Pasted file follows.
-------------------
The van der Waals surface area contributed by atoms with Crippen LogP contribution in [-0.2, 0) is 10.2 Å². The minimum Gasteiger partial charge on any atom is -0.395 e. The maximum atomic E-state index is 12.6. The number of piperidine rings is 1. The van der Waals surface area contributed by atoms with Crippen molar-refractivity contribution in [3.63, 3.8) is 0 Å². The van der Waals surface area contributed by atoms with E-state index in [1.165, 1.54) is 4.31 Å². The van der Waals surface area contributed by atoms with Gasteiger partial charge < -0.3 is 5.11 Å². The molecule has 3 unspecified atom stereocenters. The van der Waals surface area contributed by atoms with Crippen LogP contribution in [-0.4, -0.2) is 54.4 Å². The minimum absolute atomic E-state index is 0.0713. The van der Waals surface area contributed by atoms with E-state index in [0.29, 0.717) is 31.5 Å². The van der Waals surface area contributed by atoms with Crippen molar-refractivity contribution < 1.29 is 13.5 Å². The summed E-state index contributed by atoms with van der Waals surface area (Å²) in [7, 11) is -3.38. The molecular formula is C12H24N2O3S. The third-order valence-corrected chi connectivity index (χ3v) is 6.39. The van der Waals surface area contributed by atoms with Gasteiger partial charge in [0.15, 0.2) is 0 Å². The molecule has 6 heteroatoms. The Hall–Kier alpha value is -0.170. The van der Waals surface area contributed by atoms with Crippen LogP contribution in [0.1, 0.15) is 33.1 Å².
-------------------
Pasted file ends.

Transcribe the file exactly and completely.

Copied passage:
The van der Waals surface area contributed by atoms with Crippen LogP contribution in [-0.2, 0) is 10.2 Å². The minimum Gasteiger partial charge on any atom is -0.395 e. The maximum atomic E-state index is 12.6. The number of piperidine rings is 1. The van der Waals surface area contributed by atoms with Crippen molar-refractivity contribution in [3.63, 3.8) is 0 Å². The van der Waals surface area contributed by atoms with E-state index in [1.165, 1.54) is 4.31 Å². The van der Waals surface area contributed by atoms with Gasteiger partial charge < -0.3 is 5.11 Å². The molecule has 3 unspecified atom stereocenters. The van der Waals surface area contributed by atoms with Crippen LogP contribution in [-0.4, -0.2) is 54.4 Å². The minimum absolute atomic E-state index is 0.0713. The van der Waals surface area contributed by atoms with E-state index in [0.29, 0.717) is 31.5 Å². The van der Waals surface area contributed by atoms with Crippen molar-refractivity contribution < 1.29 is 13.5 Å². The summed E-state index contributed by atoms with van der Waals surface area (Å²) in [7, 11) is -3.38. The molecular formula is C12H24N2O3S. The third-order valence-corrected chi connectivity index (χ3v) is 6.39. The van der Waals surface area contributed by atoms with Gasteiger partial charge in [0.15, 0.2) is 0 Å². The molecule has 6 heteroatoms. The Hall–Kier alpha value is -0.170. The van der Waals surface area contributed by atoms with Crippen LogP contribution in [0.1, 0.15) is 33.1 Å².